Principal's Message

Tracy Poe

Dear Parents,


I wanted to reach out to you regarding some common questions and concerns that we are receiving from parents about the Summit personalized learning platform.  As the year has progressed, you have seen that Summit is very different from anything students have experienced in the past.  Great things are happening at Trimble County Middle School this year, but that does not mean that our students and faculty have not experienced some growing pains throughout this process.  This was expected as a result of such change, but I am so proud of how well our students and staff have adjusted.  I want to share with you some of the positives, as well as some of the struggles that we have faced and how we are working with these situations.


  1. Students are reading and writing more than they ever have in the past.  This is especially evident during Personalized Learning Time (PLT), where students are taking various types of notes, a skill that they will carry on to high school, college, and beyond.  Students are being asked to think critically and explain their learning in depth.  Most students, even those that are high performing, have not fully developed these skills, but are showing growth in these areas.  As they continue to develop these skills, their communication, writing, and problem solving will grow leaps and bounds.

  2. Students are beginning to understand the self-directed learning cycle - setting a goal, making a plan for achieving the goal, implementing the plan, and reflecting on learning.  This is the biggest difference from what students have done in the past.  Instead of being told what to do to learn the material, students are given choice in the resources that assist them. From reading articles to watching videos, attending teacher-led workshops, working with a peer, or a combination of these activities, students are approaching learning in a profound way.  Students meet weekly with their assigned mentor to discuss goal setting, planning for success, and their progress in learning.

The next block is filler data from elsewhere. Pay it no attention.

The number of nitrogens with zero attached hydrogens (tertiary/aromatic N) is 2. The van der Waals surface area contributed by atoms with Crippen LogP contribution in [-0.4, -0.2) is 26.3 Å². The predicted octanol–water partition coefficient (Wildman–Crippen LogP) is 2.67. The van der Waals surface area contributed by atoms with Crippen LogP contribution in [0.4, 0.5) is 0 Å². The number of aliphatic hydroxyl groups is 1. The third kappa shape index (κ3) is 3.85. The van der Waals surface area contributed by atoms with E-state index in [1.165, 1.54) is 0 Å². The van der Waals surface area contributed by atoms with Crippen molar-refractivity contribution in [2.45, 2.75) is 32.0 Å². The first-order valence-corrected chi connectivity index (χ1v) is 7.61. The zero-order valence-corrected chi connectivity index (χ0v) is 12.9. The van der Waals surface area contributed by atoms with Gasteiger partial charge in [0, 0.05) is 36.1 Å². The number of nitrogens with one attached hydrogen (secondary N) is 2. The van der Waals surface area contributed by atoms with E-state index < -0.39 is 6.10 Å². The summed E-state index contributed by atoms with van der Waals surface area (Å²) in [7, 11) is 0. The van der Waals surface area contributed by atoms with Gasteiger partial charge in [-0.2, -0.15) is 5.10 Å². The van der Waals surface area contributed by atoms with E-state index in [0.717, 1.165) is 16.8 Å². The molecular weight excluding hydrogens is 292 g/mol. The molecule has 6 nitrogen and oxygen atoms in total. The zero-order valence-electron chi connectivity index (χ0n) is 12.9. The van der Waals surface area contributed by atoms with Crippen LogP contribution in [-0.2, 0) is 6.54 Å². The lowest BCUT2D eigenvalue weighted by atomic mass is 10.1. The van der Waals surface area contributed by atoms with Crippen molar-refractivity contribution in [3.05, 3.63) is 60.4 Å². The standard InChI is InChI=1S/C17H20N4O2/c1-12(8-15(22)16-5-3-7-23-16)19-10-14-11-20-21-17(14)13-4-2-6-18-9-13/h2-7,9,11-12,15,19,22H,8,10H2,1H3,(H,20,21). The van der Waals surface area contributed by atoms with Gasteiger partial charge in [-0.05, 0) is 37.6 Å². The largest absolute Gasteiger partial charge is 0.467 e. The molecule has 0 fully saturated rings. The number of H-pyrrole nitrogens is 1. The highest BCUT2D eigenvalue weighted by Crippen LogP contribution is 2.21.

3. Students are discovering that learning and intelligence is jagged.  No matter your IQ, no one is good or bad at everything.  Students are finding that while some things come very easy to them, other concepts do not, and it is different for every child.  Surprisingly, top students seem to struggle with this concept the most because they may have seen more successes in school, without truly achieving mastery of every individual concept/skill.  In other words, weaknesses were often masked with traditional grading.  It is our hope that students will soon realize that with effort, they can learn anything.

  4. Students now realize that self-directed learning takes a great amount of effort.  Gone are the days that students could obtain high grades by class participation, homework completion, and passing assessments.  In the old model, students could obtain an A in a class, but that letter grade did not necessarily reflect student mastery of content, or development of skills necessary for higher level thinking.  Now, the work they complete demonstrates mastery of learning, requiring them to pass with a minimum score of 80%.  This is a hard task, and students are figuring that out.  No longer are students able to do the bare minimum and still pull A’s and B’s in courses.  This is challenging our students, but the long-term goal is that acquiring these skills now will only benefit them in the future.